Apple is more than a horticultural crop for Kashmir. The people are emotionally attached to the apple. The reason being the importance of the apple to the economy of the valley. Almost every household is beneficiary of the apple industry, from labourers to street vendors to pesticide dealers to saw mill owners to packing material dealers to truck owners to orchard owners. The money generated by it reaches every nook and corner of the valley and beyond, hence its great importance in the lives of Kashmiri people. It wouldn’t be wrong to say, good market prices of apple are akin to good economic conditions of the valley.
Apple farming is not an easy job at all. It requires hard work to establish an apple orchard. The orchard then has to be given regular doses of fertiliser at different times of the year. The plants are pruned every year and unnecessary vegetative growth is removed. Come the spring season, the conditions become favourable for fungal diseases in apple plants. Even the presence of fungi in the region is a threat of infection in an otherwise unaffected orchard. Apple farmers start spraying fungicides from March-April up to July-August, depending on the weather conditions. If the weather remains moist then more sprays are to be made.
During the summer season (June, July and August), insecticides are to be sprayed to eliminate the damage by the insects. Hot temperatures are suitable for insect infestations. Substandard chemicals (fungicides and pesticides) aggravate the problem. After having done all the hard work, the farmers are still many a time not able to control the fungi and insects fully in their orchards. This reduces the proportion of grade-one apple. The farmers leave no stone turned in trying to produce a good-quality crop.
The input costs have increased tremendously in the last few years, but the returns haven’t increased proportionally. The fluctuating market prices add to the woes of the traders. There are no floor prices below which the market prices can’t go. That would have made sure that farmers even in worst-case scenario are at break-even point (no profit, no loss).
Apple being the local produce of the region should be getting all the policies and economic interventions in its favour. But things seem to be going in the reverse direction. The apple farmers are claiming that the Indian government has imported large amount of apple from Iran. As if this was not enough, the government has reduced the duty on apple imports considerably. It brings the apple growers of Kashmir and Himachal in competition with apple growers of Iran. The local produce should have been the first priority of the government. The vocal for local slogan has been thrown to the winds. Kashmiri farmers are claiming that their fruit trucks are being unnecessarily stopped on NH-44 for days together, which results in spoilage of the apple before it reaches the market. The apple then fetches very low rates. Such anti-farmer steps have worsened the condition of apple farmers in the valley.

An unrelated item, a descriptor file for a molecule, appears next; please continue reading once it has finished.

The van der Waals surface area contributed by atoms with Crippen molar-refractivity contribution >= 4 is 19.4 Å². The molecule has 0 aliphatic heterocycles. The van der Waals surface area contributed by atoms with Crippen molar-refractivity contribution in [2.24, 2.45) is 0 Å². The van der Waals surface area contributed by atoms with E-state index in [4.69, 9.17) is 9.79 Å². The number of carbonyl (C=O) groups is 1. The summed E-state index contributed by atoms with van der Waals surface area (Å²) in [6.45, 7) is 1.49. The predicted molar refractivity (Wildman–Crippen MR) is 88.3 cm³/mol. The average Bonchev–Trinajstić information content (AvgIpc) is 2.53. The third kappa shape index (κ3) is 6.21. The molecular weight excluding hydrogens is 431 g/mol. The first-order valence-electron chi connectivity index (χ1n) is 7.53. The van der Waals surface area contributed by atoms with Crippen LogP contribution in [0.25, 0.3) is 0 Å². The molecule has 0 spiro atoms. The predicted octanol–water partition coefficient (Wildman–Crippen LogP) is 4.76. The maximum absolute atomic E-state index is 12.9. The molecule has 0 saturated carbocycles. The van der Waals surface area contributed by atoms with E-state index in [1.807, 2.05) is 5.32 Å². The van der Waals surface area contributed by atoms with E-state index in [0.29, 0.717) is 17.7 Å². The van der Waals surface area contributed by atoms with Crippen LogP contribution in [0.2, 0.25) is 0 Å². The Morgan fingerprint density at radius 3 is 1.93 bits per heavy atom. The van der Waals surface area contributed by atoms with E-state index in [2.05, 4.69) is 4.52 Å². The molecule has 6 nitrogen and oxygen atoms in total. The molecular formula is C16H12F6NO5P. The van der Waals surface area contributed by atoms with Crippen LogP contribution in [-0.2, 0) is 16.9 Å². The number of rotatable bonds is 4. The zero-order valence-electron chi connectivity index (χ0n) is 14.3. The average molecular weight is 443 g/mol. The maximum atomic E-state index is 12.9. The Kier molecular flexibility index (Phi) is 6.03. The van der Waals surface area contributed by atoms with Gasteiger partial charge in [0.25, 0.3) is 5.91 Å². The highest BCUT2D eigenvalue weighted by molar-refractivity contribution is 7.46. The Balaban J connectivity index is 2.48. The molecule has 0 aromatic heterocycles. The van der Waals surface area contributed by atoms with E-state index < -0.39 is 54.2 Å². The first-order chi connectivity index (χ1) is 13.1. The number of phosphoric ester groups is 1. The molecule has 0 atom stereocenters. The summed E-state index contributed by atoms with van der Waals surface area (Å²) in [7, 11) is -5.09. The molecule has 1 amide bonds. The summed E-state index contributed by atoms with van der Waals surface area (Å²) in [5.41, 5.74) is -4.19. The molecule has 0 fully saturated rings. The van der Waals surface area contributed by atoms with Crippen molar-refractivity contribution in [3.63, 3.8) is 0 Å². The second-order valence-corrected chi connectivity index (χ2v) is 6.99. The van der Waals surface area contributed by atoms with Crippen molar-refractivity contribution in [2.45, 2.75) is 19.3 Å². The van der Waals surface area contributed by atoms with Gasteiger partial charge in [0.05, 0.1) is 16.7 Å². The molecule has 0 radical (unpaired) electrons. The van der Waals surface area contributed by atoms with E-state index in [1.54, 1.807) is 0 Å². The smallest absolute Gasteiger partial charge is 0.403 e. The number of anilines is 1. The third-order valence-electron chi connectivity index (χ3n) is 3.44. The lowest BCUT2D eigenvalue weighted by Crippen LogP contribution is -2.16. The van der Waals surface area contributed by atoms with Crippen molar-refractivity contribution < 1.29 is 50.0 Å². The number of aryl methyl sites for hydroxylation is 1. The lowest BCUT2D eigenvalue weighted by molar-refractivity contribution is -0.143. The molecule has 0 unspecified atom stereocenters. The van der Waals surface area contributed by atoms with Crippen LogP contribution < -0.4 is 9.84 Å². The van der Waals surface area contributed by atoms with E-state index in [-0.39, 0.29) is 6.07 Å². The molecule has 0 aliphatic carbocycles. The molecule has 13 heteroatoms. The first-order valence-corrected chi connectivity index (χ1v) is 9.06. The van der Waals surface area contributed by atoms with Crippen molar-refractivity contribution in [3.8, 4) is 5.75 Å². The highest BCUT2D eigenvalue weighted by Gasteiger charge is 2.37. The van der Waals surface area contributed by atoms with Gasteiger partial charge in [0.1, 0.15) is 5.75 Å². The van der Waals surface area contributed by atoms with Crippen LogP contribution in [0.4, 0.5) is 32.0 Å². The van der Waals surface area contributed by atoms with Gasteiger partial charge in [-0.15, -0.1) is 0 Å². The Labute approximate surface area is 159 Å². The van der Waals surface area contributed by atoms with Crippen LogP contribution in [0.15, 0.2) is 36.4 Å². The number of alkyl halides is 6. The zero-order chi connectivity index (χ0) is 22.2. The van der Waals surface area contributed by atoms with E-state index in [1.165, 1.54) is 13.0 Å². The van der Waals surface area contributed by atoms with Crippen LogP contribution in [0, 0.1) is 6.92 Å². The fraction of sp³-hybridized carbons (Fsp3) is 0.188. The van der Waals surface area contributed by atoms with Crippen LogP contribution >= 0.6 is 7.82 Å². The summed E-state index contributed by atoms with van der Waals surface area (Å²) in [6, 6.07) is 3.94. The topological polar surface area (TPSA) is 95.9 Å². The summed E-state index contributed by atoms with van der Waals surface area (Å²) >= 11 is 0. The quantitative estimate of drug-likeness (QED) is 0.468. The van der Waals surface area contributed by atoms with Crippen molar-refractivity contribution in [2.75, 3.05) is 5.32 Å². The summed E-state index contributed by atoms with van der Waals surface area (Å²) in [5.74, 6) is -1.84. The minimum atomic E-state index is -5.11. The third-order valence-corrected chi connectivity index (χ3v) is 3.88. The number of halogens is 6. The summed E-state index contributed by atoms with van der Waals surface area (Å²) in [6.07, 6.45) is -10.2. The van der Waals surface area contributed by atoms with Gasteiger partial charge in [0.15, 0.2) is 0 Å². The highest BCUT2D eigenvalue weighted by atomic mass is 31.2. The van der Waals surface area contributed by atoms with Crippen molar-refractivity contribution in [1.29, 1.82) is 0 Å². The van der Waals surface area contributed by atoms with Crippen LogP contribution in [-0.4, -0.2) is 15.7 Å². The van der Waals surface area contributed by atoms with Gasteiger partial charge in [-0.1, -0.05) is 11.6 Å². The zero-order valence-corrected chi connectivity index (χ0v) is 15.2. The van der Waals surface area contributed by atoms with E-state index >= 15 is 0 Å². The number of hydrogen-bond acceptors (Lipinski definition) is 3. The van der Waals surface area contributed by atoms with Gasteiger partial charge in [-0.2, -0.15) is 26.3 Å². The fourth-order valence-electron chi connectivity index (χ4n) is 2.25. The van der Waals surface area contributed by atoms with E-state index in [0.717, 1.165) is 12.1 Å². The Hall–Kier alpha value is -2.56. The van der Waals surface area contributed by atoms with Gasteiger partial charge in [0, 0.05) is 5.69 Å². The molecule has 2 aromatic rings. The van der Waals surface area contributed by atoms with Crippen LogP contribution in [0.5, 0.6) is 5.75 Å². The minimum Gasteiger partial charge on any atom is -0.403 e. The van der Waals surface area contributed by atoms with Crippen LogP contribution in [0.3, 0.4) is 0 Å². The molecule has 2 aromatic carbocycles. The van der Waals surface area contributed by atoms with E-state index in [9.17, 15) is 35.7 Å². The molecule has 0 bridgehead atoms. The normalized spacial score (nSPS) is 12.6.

One variety of apple, called ‘American’, was fetching good money till recently. Its main consumer was Bangladesh. Now the country has increased taxation on it, which has reduced the returns considerably. The GOI should hold talks with its counterpart in Bangladesh regarding this.
The love of Kashmiri people for apple orchards has resulted in increase in the tree cover of the valley. Degraded areas are reclaimed by the people for the cultivation of apple. The Karewas which are totally dependent on the rains are being turned into beautiful orchards. Many areas which were devoid of any trees are now blooming with apple and other horticultural crops. One can find water storage tanks built up in these areas for irrigating the trees. The tree cover enhancement also helps in trapping more carbon dioxide from the atmosphere, hence achieving the goal of net zero-carbon generation.
One can find poplar and willow plantations almost everywhere in Kashmir. The farmers are raising the plantations with a hope that they will get good returns. A blooming apple industry would make sure that they get so. Willow and poplar are used for making boxes for packing the apple, to transport it to different parts of the country. Though a sizable proportion of the boxes market is now captured by cardboard boxes, there are still many areas where only wooden boxes do the job, due to rough terrain and climatic conditions. A fall in the apple industry would result in less demand for the poplars and willows, too.
The Kashmiris’ most important resource though is not apple or any other produce or the valley. The most important resource of Kashmir has always been the Kashur (people of Kashmir). Not very long ago, Kashmir was famous for its handicrafts. Not only famous but the handicraft industry was contributing substantially to the economy of a region. Carpet making was carried out in every other household. Now it is restricted to some pockets of the valley only. If apple stops to bring good returns, the apple industry would pave way for some other venture. The failing of the apple industry is the failing of its consumers, too. The consumers of apples have to stand together with the producers. Else, both will suffer. People longing to cherish the fruit varieties of Kashmir need to stand with the farmers. A farmer’s distress is the country’s distress. It must be paid immediate attention. This bad phase for the apple farmers will be over soon, God willing.
The writer is faculty (environmental science) at GDC Kargil, Sankoo campus